Posted by Don MacPherson on February 7th, 2007
Shazam! The Monster Society of Evil #1
“Chapter 1: YROOB SZH Z HVXIVG!”
Writer/Artist/Letters/Cover artist: Jeff Smith
Colorist: Steve Hamaker
Editor: Mike Carlin
Publisher: DC Comics
Price: $5.99 US/$7.25 CAN
When it announced when Bone creator Jeff Smith would write and illustrate a new Captain Marvel story, anyone familiar with his work and fans of traditional super-hero storytelling were elated. The news was celebrated, and we all sat back to wait. We waited, but we all knew what to expect, didn’t we? We knew Smith was going to retell the Captain Marvel origin. We knew he was going to bring a lighter, more innocent quality back to the Marvel Family. Like so many others, I anticipated the project, but I knew it would hold no surprises. It knew it would be fun but that it would be familiar as well. I just knew.
Turns out I didn’t know a damn thing. Smith does deliver that more traditional, more innocent tone that many expected, but he also has some surprises in store as well. He takes the origin of Billy Batson and Captain Marvel in unusual directions, and those unexpected twists have me absolutely riveted to this story. Another real treat about the book is that it’s not just new-reader-friendly, but accessible and appropriate for a younger audience as well. If it follows the path begun by its first episode, Shazam! The Monster Society of Evil promises to be a true all-ages read, something kids and kids-at-heart can enjoy equally.
Billy Batson’s life is a difficult thing. He sleeps in a condemned building, forever on guard for a local thief who beats homeless kids for what little money they manage to scrounge up to survive. Billy could stay at a shelter, but he doesn’t like it there. He prefers the few friends he’s found on the streets, even if it’s dangerous. But when Billy spots a shadowy figure he believes to be his real father, the boy finds himself drawn into the secret, magical lair of an old wizard, who binds him to a powerful champion. And all Billy has to do to summon forth that powerful hero is to say a single magic word.
I’m really thrilled to see that Smith hasn’t adapted his style all that much for the shift in genre and setting from his work on Bone. There’s still a slightly exaggerated tone to his character designs. I was surprised to see how much he changed Billy Batson’s appearance. In some ways, it’s more of cute caricature, but in others, it’s more realistic and expressive than the Billy Batson that creator C.C. Beck introduced the world to in 1940. Speaking of expressive, the smile the Wizard Shazam flashes warmly at Billy is incredibly effective. Until that moment, he’s an enigmatic, creepy figure, but even behind that beard, the kindness and warmth in his character shines through. While the characters have a slightly exaggerated look, the backgrounds in the city scenes are surprisingly convincing and realistic, conveying Billy’s unfortunate circumstances as clearly as any dialogue could. I was also quite taken with Smith’s different take on the Rock of Eternity and how the spark of the Big Bang hovers above.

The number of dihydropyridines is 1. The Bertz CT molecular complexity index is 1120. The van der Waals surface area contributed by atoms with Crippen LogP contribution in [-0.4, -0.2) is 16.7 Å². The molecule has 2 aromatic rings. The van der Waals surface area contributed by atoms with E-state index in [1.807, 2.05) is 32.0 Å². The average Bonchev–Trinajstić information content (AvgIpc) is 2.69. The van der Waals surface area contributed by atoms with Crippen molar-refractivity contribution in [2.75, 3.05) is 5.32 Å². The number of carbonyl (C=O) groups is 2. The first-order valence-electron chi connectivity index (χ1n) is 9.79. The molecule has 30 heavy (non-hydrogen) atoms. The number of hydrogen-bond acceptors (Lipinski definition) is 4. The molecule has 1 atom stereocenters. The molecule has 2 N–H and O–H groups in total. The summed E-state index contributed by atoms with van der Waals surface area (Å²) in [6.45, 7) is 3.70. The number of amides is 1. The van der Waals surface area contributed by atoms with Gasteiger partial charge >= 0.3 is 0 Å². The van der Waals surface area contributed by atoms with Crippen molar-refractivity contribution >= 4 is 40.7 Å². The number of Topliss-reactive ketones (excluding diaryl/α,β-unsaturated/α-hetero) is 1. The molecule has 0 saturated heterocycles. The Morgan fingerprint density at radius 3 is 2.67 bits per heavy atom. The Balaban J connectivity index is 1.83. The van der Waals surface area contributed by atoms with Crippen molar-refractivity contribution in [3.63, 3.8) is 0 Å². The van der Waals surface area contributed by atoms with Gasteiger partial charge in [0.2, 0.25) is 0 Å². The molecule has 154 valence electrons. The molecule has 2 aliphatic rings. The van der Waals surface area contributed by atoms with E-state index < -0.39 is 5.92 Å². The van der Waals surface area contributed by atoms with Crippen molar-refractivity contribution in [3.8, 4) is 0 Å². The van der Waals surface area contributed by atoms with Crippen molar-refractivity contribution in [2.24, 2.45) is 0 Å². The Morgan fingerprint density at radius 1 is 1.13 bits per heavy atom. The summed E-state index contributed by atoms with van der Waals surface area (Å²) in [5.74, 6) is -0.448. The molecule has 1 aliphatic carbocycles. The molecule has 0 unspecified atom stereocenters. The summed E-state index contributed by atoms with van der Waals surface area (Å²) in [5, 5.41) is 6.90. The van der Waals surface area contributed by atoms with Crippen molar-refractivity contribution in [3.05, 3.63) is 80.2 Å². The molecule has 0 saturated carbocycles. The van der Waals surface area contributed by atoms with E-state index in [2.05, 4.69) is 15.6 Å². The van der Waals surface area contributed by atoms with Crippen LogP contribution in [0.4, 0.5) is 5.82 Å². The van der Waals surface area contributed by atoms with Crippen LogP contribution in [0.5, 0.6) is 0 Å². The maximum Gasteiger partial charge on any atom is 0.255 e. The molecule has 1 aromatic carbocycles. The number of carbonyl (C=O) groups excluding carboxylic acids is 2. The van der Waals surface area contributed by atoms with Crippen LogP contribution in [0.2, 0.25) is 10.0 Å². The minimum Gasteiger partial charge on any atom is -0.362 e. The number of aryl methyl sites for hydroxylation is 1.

Smith offers up a bit of fun for readers with the chapter titles for this series. One can decode it on DC’s website, but if one is also familiar with newspaper puzzles known as “cryptoquotes” (at least that’s what I call them), it might be possible to find the real chapter title on one’s own.
To my surprise, Smith’s take on Captain Marvel isn’t a transformed and empowered Billy Batson at adult size. Instead, he’s a separate person, with his own personality. Initially, the concept of Captain Marvel is as wish fulfillment, a weak and vulnerable kid who finds himself powerful and respected, able to do whatever he wants. But in this story, when Billy says “Shazam,” he isn’t transformed. Instead, he’s replaced. It’s reminiscent of a different Captain Marvel concept — the one developed by Marvel Comics in the 1970s (with sidekick Rick Jones switching places with an alien soldier named Mar-Vell). Mind you, I’ve read little of the Golden Age incarnations of the original Captain Marvel and Billy Batson, so Smith may actually be touching upon something from the source material that’s been lost over the years.
My favorite moment in this book comes in a solitary panel as Billy quietly offers up what should have been an obvious assumption. He kneels before the wizard and believes his miserable life is possibly being touched by a divine power. It’s a powerful but understated moment in the story that brings credibility and vulnerability to the plot and characters. That stands out as the best example I can find of the refinement of Jeff Smith’s storytelling for this project. He could have easily taken a shortcut and just retold classic C.C. Beck Shazam! stories as others have done before him. He still captures the charm and innocence of that yesteryear feeling, but he also injects some great emotion and sensitivity. 9/10